Posted on Monday, July 18, 2011 by Simon Hodgson
Rebecca Najdowski with Tio Lino. They created Rocinha Foto Project, a photography course for community youth
Even after the end date of her nine-month Fulbright scholarship in São Paulo, Brazil, the photographer and artist Rebecca Najdowski (MFA 2010) couldn't resist staying just a little longer to make one more trip, south to the Argentinean border, to see the legendary waterfalls of Iguaçu.
Art and travel have been soldered together in her life for as long as Najdowski can remember. She grew up in Santa Fe, a city world-renowned for its art scene. "I was surrounded by this impulse for craft. My dad was a silversmith and had a studio attached to the house. His work wasn't separate from his regular daily life. My mom was a school counselor and teacher at a public elementary school. During school holidays, she'd take off to Mexico, Honduras, Ecuador, with organizations like Save the Rainforest, and often brought me with her. I've definitely inherited my love for travel from her, the drive to really experience other parts of the world."
Movement infuses Najdowski's own artistic practice, from her Spectra photogram experiments with color and light to her photographs of rural Brazilian storefronts to her roaming investigations into South American shamanism. "Travel forces you to be really open to new people and experiences. During my time in Brazil I couldn't stop traveling, moving around to collect experiences and material. I went to Rio, to Brasília, to Recife for a folk carnival (a super cool experience), and took a three-day boat trip on the Amazon River between Belém and Santarém. The river is so massive, sometimes you feel you're on a lake. Near the northern Brazilian outpost of São Luís, I went to see a tidal bore known as the pororoca, from the word for 'destructive noise' in the indigenous Tupi language. It is an immense wave caused by salt water crashing over fresh water during the new and full moons. It's not exactly on the tourist map -- I had to go through hoops to get in touch with local surfers to reach it."
"Over the course of the Fulbright, I found I was more productive when I was moving around. At the start of the scholarship, I'd resolved not to produce an exhibition, but instead use the time to get started on new projects. One of these focuses on vernacular signage -- the hand-painted signs on the walls of businesses, like a burger advertising a restaurant, or a tire and tools to designate an auto shop. I see it as a Walker Evans-style project, documenting this particular era in Brazil. There's some urgency involved, because these paintings are a dying art. They're just so sincere. It's getting so that it's much cheaper to have a plastic sign made. I'm considering doing a book project on it: going back to Brazil, and also gathering similar material in the Bay Area and other parts of Latin America."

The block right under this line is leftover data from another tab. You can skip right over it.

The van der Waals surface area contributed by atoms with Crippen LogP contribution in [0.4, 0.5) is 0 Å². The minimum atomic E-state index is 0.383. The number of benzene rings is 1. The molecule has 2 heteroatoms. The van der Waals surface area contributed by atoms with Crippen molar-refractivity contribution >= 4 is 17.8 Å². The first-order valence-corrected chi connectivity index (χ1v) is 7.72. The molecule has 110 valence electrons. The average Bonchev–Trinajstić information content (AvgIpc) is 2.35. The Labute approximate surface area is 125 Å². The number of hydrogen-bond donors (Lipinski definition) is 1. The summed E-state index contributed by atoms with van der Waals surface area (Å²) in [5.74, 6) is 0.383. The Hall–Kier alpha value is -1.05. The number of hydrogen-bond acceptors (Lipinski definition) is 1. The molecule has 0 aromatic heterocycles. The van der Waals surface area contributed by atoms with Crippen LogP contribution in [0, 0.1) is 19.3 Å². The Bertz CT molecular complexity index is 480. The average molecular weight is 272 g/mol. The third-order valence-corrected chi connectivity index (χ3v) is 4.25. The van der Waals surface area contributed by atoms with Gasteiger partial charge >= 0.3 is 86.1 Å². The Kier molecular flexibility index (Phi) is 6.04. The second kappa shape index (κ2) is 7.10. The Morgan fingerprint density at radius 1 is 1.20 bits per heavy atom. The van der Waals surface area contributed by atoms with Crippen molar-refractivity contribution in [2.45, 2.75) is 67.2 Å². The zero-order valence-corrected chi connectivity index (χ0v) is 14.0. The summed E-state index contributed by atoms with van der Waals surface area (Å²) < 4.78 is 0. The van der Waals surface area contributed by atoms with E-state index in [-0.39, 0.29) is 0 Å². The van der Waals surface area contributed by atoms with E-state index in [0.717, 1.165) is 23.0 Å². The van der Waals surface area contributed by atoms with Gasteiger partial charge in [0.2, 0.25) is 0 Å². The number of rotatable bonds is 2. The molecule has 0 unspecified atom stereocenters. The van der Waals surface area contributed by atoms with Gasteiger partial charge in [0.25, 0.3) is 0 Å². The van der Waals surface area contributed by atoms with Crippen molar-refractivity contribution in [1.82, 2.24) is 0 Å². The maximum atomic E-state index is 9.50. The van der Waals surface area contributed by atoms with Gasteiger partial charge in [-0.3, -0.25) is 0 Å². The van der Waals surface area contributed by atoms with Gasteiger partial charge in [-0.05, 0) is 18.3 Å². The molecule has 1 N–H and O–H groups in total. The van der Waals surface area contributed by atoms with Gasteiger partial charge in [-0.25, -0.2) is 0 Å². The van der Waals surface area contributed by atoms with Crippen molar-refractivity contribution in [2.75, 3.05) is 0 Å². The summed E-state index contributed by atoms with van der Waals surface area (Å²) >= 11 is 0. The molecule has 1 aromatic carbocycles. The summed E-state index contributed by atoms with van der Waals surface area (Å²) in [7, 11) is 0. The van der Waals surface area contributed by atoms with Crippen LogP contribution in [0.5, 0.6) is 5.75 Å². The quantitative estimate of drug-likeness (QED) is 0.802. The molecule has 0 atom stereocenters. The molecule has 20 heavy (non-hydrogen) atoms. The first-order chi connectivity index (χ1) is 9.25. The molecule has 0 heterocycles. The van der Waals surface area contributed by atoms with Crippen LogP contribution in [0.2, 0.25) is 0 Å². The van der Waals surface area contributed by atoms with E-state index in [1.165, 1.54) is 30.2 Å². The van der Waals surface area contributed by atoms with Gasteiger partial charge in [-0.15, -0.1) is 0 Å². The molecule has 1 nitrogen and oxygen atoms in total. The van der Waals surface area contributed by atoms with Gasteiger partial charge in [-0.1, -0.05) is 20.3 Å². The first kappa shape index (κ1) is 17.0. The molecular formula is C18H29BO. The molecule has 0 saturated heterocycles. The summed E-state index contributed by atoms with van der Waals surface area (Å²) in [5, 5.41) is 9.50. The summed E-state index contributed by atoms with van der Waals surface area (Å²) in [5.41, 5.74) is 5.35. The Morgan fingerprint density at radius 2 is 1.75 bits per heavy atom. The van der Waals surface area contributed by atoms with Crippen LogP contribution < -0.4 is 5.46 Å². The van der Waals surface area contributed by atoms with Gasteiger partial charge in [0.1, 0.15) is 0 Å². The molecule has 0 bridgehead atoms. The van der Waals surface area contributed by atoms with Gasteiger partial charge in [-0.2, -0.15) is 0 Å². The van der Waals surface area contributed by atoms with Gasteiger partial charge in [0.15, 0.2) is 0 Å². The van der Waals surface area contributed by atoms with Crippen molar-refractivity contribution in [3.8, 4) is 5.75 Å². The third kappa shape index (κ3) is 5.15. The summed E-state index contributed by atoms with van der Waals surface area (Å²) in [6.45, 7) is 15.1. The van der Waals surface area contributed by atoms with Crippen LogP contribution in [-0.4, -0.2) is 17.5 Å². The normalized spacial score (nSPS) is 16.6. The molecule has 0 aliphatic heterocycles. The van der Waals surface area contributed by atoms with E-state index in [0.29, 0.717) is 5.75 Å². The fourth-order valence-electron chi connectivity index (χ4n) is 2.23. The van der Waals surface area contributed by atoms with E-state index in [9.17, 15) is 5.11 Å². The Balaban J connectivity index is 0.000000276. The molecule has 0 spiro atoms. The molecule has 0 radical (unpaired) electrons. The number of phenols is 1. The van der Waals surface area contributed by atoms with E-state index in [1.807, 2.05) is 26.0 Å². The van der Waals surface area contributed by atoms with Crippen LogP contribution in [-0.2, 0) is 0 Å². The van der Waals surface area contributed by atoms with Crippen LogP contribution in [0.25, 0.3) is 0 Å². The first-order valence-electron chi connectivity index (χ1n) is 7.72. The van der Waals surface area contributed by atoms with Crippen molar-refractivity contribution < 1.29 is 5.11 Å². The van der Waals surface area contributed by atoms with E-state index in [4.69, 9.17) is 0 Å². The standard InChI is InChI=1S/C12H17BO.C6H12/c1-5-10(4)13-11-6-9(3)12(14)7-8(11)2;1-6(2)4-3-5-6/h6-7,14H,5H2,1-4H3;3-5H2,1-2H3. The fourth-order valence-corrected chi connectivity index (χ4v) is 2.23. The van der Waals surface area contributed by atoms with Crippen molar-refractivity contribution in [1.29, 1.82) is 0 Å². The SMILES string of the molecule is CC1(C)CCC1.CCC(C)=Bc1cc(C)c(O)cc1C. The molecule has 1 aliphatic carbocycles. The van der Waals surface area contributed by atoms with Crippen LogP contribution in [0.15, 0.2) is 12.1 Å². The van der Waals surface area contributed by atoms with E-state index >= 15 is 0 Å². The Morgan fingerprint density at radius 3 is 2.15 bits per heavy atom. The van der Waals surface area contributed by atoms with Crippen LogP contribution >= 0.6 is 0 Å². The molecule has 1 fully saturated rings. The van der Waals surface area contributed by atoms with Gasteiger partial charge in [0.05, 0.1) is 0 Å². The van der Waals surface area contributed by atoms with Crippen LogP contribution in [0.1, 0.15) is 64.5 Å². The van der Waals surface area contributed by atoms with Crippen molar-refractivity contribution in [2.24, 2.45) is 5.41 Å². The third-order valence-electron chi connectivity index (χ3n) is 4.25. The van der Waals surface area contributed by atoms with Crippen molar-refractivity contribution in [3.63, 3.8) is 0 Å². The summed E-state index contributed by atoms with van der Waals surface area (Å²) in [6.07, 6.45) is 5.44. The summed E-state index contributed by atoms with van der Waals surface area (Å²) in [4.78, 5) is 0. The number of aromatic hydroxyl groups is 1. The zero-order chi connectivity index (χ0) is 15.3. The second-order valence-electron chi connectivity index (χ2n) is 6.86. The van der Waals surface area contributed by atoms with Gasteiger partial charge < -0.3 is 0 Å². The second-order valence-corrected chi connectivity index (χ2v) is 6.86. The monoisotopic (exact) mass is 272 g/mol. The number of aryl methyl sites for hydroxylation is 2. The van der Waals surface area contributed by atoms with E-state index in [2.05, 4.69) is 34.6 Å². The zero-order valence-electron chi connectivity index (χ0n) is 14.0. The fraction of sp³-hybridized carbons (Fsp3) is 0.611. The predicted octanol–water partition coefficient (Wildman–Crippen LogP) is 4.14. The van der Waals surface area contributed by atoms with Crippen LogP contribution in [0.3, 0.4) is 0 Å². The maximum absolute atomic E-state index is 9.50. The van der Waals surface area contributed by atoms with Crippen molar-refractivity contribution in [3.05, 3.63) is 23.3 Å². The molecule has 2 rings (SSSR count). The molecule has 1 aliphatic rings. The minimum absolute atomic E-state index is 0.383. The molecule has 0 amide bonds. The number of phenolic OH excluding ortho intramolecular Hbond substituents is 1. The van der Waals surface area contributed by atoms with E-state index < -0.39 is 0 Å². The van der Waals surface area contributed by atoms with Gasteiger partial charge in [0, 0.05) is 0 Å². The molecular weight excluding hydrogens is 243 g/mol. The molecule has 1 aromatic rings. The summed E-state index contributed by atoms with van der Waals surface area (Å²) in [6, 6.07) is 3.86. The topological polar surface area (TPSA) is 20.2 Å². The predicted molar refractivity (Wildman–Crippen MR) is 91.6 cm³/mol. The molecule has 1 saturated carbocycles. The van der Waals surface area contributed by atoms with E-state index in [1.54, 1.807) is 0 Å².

Najdowski's motion-based artistic process in Brazil is a continuation of the same routine she refined during her MFA at CCA. "My practice evolved into a balance between a studio practice with fixed daily hours, and a more fluid approach the rest of the time. For me, travel is all about getting new ideas. Only then can I go back to my studio and start to filter, process, and edit. For my MFA, a lot came to me on a road trip during one of the winter breaks, traveling around southern New Mexico and Arizona.
"My experience at CCA was just fantastic, I had amazing professors. Some, like Larry Sultan and Tammy Rae Carland, I knew beforehand were going to be influential for me. But some of the connections I made were completely unexpected, from thesis advisors to studio visitors. Brian Bress, a Los Angeles-based video artist and photographer, gave me insightful feedback and encouraged me not to make perfect sense in my works. And I'm indebted to Sanjit Sethi at the Center for Art and Public Life. He was unbelievably helpful in helping me build a solid Fulbright application. I don't know if I would have received the scholarship without him."
Now back in the Bay Area, Najdowski is preparing to co-teach an introductory photography course at CCA through a teaching fellowship. She is also writing articles and reviews for the online contemporary visual art magazine Daily Serving and applying for grants and residencies, including the Rijksakademie and de Ateliers in Amsterdam. Lasting between one and two years, these residencies offer longer-term funding. "But they're also über competitive! Still, the process of applying is a really useful way to articulate my ideas, and it forces me to focus on my writing." With big plans that span from Amsterdam to Peru, it's a fair bet that the nomadic Najdowski may be back on the road soon.